A Community Devoted to the Preservation and Practice of Celestial Navigation and Other Methods of Traditional Wayfinding
Re: Status of Celestial Nav in 2015
From: Tom Sult
Date: 2015 Mar 04, 15:53 -0600
Polar explorers still use CelNav often. It is my understanding that Will Steager uses it regularly (4th hand info). My friend once work for Evergreen a far north sled dog trekking company and he was required to learn CelNav to be a trip leader. The poor guy was subjected to me teaching him.
Tom Sult, MD
Author: JUST BE WELL
I would add remote wilderness travelers to the list of those that might find celestial navigation a useful back-up to GPS. A plastic sextant such as the Davis MK 3 wouldn't add much weight to the pack.
From: Bob Goethe
Date: 2015 Mar 4, 09:46 -0800
I am interested in getting a feel for whether anybody is using sextants for navigation other than a) prudent small boat sailors, and b) navigational hobbyists.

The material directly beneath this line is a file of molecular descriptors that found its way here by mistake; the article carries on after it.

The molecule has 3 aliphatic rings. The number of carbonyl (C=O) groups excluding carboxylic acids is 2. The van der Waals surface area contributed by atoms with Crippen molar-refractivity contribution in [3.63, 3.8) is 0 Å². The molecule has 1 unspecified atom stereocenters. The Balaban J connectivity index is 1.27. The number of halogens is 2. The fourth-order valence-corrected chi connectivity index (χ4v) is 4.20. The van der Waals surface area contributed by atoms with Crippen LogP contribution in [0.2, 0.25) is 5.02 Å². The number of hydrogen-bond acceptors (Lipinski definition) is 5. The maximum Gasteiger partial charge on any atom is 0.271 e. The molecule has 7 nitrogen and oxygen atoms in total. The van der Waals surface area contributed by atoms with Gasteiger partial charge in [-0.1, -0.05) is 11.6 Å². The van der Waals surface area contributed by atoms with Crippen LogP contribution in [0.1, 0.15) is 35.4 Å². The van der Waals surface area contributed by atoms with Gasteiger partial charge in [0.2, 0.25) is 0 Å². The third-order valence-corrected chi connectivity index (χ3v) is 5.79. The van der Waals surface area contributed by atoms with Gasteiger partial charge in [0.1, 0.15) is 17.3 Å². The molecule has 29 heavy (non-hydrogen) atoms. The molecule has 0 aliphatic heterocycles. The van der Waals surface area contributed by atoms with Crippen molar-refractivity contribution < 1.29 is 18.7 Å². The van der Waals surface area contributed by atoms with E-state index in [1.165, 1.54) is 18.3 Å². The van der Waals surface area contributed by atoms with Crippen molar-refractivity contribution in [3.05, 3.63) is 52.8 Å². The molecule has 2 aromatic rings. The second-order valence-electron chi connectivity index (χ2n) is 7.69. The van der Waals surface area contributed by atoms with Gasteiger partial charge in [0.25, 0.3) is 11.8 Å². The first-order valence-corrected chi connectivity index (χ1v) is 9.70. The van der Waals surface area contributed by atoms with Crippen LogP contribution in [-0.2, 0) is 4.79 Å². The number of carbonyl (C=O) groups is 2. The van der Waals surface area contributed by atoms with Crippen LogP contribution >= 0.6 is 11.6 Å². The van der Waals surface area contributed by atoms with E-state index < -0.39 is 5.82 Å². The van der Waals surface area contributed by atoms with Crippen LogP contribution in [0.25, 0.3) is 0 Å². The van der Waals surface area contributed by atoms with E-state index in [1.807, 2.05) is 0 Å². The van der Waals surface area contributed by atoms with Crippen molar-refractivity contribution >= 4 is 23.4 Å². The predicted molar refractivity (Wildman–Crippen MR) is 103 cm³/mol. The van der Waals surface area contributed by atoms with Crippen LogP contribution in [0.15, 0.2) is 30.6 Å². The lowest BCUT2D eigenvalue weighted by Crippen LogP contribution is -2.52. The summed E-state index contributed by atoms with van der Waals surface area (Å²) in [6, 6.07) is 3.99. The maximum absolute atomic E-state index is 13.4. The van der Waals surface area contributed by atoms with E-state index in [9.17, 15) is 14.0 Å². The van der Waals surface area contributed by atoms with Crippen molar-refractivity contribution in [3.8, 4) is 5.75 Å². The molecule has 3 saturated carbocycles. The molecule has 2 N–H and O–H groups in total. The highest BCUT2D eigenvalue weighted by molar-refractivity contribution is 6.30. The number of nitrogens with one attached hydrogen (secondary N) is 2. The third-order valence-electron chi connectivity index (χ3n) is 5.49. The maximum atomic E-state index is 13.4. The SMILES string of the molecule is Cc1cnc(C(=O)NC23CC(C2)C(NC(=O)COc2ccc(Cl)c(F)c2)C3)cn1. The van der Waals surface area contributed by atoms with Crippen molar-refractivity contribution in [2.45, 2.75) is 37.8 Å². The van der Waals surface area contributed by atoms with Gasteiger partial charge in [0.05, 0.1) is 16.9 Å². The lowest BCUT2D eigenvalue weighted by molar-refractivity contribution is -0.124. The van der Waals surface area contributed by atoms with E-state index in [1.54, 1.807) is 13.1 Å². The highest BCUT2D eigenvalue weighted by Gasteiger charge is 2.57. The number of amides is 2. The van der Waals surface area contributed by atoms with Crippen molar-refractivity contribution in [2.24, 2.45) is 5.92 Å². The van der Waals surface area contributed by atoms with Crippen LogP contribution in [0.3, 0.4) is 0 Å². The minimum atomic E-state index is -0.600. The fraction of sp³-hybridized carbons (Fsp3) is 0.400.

- Prudent small boat sailors are into redundant systems: emergency tillers in case the wheel-steering gear fails; hand bilge pumps in case the electrics fail; spare halyards in case an existing halyard parts. And of course, for these kind of sailors, celestial nav is THE redundant system of choice if electronic navigation goes down.
- Navigational hobbyists are not only using sextants, but buying 1977 editions of Bowditch from eBay because the current edition (though downloadable for free) is abbreviated in its treatment of sight reduction.
My impression is that there are various users-of-the-sea who may have to pass celestial nav exams (e.g. Coast Guard officers or some merchant mariners) at the beginning of certain career stages or to get licensed.
But are there any people in the wide world besides small boat sailors and navigation hobbyists who are taking as many as 3 celestial sights per month on a regular basis?
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